Rhythmic punctuation and a clear, concise, incisive articulation are necessary at times. But the lyrical outpouring of glorious song which is one of the crowning achievements of great symphony orchestra has little counterpart in the band world. Band conductors are urged to play a few Bach Chorales each day, then note the positive reaction of students who soon begin to realize that every down beat need not be emphasized. This will be both revelation and a commendable rehearsal technique. While rhythmic sensitivity should be developed by all players, those who play secondary and inner voice parts must receive special training. When accompanying harmonies and counterpoints are played with rhythmic grace they lend additional flow and freedom of expression to the melodic line.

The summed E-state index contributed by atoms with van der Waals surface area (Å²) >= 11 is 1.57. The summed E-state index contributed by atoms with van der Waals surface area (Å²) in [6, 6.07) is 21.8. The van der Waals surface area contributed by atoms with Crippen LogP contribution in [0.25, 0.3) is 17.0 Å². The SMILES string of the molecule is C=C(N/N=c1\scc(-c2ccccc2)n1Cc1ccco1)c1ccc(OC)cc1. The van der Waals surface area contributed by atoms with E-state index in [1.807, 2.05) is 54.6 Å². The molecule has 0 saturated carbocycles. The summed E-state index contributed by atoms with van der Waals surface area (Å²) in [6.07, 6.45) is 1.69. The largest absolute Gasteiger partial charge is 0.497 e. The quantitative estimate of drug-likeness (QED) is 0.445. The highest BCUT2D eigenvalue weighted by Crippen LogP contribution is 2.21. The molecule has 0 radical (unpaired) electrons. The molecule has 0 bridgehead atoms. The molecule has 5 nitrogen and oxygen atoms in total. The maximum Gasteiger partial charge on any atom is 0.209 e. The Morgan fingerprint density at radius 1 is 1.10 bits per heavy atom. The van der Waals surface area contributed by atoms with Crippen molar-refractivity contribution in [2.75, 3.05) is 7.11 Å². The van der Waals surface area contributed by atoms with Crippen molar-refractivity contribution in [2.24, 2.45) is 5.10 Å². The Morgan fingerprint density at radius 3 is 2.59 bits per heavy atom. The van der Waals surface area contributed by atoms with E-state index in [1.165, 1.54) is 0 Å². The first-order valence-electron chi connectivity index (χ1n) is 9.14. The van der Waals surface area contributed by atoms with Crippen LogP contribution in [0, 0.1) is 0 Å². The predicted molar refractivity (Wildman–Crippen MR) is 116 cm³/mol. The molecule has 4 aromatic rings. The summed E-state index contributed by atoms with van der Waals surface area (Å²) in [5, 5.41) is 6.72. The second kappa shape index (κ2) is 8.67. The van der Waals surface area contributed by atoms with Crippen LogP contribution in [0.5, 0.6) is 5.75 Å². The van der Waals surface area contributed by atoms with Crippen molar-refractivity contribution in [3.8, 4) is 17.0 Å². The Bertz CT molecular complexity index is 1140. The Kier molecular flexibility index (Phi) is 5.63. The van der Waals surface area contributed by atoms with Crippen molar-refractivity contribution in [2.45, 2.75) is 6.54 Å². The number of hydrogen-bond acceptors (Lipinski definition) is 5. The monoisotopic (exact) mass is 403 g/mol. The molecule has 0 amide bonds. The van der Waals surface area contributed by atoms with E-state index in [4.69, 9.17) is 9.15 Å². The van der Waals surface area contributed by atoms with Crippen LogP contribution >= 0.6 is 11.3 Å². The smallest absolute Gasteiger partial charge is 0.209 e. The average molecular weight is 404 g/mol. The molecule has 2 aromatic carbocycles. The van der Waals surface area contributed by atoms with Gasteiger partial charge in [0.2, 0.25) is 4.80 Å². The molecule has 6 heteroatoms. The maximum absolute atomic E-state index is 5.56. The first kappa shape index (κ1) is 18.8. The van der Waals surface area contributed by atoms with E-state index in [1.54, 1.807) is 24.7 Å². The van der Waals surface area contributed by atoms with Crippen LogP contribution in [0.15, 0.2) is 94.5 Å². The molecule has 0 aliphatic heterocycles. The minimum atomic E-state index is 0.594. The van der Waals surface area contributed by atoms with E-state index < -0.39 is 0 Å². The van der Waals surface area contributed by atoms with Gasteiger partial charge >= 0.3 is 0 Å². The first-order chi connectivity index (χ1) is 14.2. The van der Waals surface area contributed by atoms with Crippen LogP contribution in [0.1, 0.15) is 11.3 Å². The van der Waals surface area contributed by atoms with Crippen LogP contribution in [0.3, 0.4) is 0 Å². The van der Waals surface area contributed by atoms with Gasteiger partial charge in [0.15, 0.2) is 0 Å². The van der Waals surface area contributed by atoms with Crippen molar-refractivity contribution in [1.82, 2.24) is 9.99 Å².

Dr. James Neilson served a lengthy tenure as Leblanc’s educational director during the 1960s and ’70s. Dr. Karl M. Holvik was a professor of music at the University of Northern Iowa.